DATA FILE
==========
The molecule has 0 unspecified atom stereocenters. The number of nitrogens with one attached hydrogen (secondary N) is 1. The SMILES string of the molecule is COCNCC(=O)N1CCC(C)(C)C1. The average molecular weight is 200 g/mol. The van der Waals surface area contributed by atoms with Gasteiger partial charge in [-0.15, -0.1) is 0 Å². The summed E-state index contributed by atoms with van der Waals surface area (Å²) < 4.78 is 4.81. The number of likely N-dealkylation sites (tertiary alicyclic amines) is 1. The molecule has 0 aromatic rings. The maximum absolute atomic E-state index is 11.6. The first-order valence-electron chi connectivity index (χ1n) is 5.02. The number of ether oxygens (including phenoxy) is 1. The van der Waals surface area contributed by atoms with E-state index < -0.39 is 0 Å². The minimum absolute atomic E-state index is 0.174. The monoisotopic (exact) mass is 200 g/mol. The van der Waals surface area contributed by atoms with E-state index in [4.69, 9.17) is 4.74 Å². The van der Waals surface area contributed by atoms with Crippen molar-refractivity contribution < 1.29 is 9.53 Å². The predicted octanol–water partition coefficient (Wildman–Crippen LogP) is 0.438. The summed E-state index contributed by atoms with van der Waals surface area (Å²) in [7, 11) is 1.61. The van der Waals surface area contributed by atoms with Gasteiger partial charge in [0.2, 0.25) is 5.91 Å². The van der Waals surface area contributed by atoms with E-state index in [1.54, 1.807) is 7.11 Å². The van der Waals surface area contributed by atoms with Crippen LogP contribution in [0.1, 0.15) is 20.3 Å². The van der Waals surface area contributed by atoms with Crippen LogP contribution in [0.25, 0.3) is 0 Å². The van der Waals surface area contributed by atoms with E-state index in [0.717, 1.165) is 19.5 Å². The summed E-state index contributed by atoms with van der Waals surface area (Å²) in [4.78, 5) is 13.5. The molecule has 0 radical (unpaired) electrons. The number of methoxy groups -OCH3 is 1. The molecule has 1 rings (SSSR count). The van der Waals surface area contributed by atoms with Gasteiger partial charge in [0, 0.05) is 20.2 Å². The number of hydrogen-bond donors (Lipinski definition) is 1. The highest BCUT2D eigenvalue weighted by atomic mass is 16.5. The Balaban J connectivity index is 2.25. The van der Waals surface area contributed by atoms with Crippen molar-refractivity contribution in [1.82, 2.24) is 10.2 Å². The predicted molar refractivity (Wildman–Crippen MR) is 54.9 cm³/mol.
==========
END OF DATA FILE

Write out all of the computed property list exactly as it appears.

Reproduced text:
The molecule has 0 unspecified atom stereocenters. The number of nitrogens with one attached hydrogen (secondary N) is 1. The SMILES string of the molecule is COCNCC(=O)N1CCC(C)(C)C1. The average molecular weight is 200 g/mol. The van der Waals surface area contributed by atoms with Gasteiger partial charge in [-0.15, -0.1) is 0 Å². The summed E-state index contributed by atoms with van der Waals surface area (Å²) < 4.78 is 4.81. The number of likely N-dealkylation sites (tertiary alicyclic amines) is 1. The molecule has 0 aromatic rings. The maximum absolute atomic E-state index is 11.6. The first-order valence-electron chi connectivity index (χ1n) is 5.02. The number of ether oxygens (including phenoxy) is 1. The van der Waals surface area contributed by atoms with E-state index < -0.39 is 0 Å². The minimum absolute atomic E-state index is 0.174. The monoisotopic (exact) mass is 200 g/mol. The van der Waals surface area contributed by atoms with E-state index in [4.69, 9.17) is 4.74 Å². The van der Waals surface area contributed by atoms with Crippen molar-refractivity contribution < 1.29 is 9.53 Å². The predicted octanol–water partition coefficient (Wildman–Crippen LogP) is 0.438. The summed E-state index contributed by atoms with van der Waals surface area (Å²) in [7, 11) is 1.61. The van der Waals surface area contributed by atoms with Gasteiger partial charge in [0.2, 0.25) is 5.91 Å². The van der Waals surface area contributed by atoms with E-state index in [1.54, 1.807) is 7.11 Å². The van der Waals surface area contributed by atoms with Crippen LogP contribution in [0.1, 0.15) is 20.3 Å². The van der Waals surface area contributed by atoms with Crippen LogP contribution in [0.25, 0.3) is 0 Å². The van der Waals surface area contributed by atoms with E-state index in [0.717, 1.165) is 19.5 Å². The summed E-state index contributed by atoms with van der Waals surface area (Å²) in [4.78, 5) is 13.5. The molecule has 0 radical (unpaired) electrons. The number of methoxy groups -OCH3 is 1. The molecule has 1 rings (SSSR count). The van der Waals surface area contributed by atoms with Gasteiger partial charge in [0, 0.05) is 20.2 Å². The number of hydrogen-bond donors (Lipinski definition) is 1. The highest BCUT2D eigenvalue weighted by atomic mass is 16.5. The Balaban J connectivity index is 2.25. The van der Waals surface area contributed by atoms with Crippen molar-refractivity contribution in [1.82, 2.24) is 10.2 Å². The predicted molar refractivity (Wildman–Crippen MR) is 54.9 cm³/mol.